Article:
Author(s): Pahan K
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Abstract Experimental allergic encephalomyelitis (EAE) is an animal model of multiple sclerosis (MS), the most common human demyelinating disease of the central nervous system. Sodium benzoate (NaB), a metabolite of cinnamon and a FDA-approved drug against urea cycle disorders in children, is a widely used food additive, which is long known for its microbicidal effect. However, recent studies reveal that apart from its microbicidal effects, NaB can also regulate many immune signaling pathways responsible for inflammation, glial cell activation, switching of T-helper cells, modulation of regulatory T cells, cell-to-cell contact, and migration. As a result, NaB alters the neuroimmunology of EAE and ameliorates the disease process of EAE. In this review, we have made an honest attempt to analyze these newly-discovered immunomodulatory activities of NaB and associated mechanisms that may help in considering this drug for various inflammatory human disorders including MS as primary or adjunct therapy.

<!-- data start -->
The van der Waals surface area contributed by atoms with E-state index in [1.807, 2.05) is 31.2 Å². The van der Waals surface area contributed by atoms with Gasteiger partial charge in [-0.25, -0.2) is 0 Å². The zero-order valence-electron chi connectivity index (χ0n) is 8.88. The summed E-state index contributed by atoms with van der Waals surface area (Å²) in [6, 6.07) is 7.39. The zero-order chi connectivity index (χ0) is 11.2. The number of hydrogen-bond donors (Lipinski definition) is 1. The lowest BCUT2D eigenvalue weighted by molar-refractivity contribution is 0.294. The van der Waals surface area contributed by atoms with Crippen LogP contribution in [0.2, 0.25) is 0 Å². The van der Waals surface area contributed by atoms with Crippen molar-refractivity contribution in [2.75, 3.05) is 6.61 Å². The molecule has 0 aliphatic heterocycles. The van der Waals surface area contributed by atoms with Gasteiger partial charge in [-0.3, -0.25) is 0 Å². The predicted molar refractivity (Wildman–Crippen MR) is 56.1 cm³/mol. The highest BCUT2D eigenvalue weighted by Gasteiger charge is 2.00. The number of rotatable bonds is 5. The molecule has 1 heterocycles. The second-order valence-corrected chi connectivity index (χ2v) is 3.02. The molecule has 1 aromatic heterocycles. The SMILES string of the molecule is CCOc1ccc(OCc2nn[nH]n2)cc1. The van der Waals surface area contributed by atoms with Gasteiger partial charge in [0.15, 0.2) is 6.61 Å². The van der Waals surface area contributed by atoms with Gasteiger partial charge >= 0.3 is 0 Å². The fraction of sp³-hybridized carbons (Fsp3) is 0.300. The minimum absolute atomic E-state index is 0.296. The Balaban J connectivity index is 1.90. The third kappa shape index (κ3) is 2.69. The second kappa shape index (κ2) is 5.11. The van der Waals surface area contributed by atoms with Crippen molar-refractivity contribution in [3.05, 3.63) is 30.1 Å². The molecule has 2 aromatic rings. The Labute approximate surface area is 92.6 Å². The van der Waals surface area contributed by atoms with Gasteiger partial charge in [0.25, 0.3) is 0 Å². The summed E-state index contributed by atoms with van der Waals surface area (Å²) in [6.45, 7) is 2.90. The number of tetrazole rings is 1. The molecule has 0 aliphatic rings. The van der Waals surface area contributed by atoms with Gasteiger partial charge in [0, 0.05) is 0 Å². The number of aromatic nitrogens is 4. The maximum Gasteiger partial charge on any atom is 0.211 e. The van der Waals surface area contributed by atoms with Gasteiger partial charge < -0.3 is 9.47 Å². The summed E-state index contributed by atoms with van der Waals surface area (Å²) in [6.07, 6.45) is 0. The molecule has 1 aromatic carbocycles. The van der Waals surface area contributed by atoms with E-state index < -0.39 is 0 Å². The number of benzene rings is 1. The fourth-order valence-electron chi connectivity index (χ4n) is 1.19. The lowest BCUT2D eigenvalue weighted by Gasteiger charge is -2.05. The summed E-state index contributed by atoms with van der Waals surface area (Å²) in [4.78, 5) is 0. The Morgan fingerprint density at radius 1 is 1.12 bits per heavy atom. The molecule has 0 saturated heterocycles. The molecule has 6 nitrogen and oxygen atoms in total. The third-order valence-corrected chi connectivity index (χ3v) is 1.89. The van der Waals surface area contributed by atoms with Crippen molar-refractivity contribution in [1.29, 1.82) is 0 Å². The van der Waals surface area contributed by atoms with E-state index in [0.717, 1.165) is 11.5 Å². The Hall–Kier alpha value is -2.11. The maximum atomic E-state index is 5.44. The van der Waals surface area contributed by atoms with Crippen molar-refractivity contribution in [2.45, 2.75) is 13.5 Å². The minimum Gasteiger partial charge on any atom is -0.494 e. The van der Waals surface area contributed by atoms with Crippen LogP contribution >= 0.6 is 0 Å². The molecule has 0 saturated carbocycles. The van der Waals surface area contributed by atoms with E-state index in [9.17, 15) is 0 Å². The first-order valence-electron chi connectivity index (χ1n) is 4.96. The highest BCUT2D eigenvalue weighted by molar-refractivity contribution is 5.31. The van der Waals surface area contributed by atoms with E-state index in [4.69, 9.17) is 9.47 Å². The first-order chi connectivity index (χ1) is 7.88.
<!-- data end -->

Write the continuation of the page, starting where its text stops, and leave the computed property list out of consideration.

This article was published in Immunopharmacol Immunotoxicol
and referenced in Journal of Clinical & Cellular Immunology